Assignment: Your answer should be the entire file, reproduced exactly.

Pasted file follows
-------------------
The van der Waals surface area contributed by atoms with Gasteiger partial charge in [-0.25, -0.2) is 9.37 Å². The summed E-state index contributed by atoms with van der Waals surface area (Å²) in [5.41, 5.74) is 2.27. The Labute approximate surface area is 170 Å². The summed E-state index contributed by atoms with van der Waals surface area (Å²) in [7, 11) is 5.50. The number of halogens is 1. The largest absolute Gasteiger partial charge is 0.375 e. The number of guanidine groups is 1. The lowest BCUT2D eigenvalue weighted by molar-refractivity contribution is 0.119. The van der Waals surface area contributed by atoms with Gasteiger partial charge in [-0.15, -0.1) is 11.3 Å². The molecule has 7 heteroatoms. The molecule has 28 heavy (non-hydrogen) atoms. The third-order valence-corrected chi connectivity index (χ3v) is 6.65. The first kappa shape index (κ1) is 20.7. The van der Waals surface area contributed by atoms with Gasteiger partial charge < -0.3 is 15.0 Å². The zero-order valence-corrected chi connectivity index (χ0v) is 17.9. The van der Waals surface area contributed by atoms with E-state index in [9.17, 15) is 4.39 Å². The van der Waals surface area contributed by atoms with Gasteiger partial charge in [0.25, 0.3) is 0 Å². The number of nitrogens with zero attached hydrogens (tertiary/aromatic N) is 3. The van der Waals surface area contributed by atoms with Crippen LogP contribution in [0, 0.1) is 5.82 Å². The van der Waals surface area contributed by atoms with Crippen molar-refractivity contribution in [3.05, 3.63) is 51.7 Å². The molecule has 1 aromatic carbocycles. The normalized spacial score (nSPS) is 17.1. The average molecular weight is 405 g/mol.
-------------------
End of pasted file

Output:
The van der Waals surface area contributed by atoms with Gasteiger partial charge in [-0.25, -0.2) is 9.37 Å². The summed E-state index contributed by atoms with van der Waals surface area (Å²) in [5.41, 5.74) is 2.27. The Labute approximate surface area is 170 Å². The summed E-state index contributed by atoms with van der Waals surface area (Å²) in [7, 11) is 5.50. The number of halogens is 1. The largest absolute Gasteiger partial charge is 0.375 e. The number of guanidine groups is 1. The lowest BCUT2D eigenvalue weighted by molar-refractivity contribution is 0.119. The van der Waals surface area contributed by atoms with Gasteiger partial charge in [-0.15, -0.1) is 11.3 Å². The molecule has 7 heteroatoms. The molecule has 28 heavy (non-hydrogen) atoms. The third-order valence-corrected chi connectivity index (χ3v) is 6.65. The first kappa shape index (κ1) is 20.7. The van der Waals surface area contributed by atoms with Gasteiger partial charge < -0.3 is 15.0 Å². The zero-order valence-corrected chi connectivity index (χ0v) is 17.9. The van der Waals surface area contributed by atoms with E-state index in [9.17, 15) is 4.39 Å². The van der Waals surface area contributed by atoms with Gasteiger partial charge in [0.25, 0.3) is 0 Å². The number of nitrogens with zero attached hydrogens (tertiary/aromatic N) is 3. The van der Waals surface area contributed by atoms with Crippen LogP contribution in [0, 0.1) is 5.82 Å². The van der Waals surface area contributed by atoms with Crippen molar-refractivity contribution in [3.05, 3.63) is 51.7 Å². The molecule has 1 aromatic carbocycles. The normalized spacial score (nSPS) is 17.1. The average molecular weight is 405 g/mol.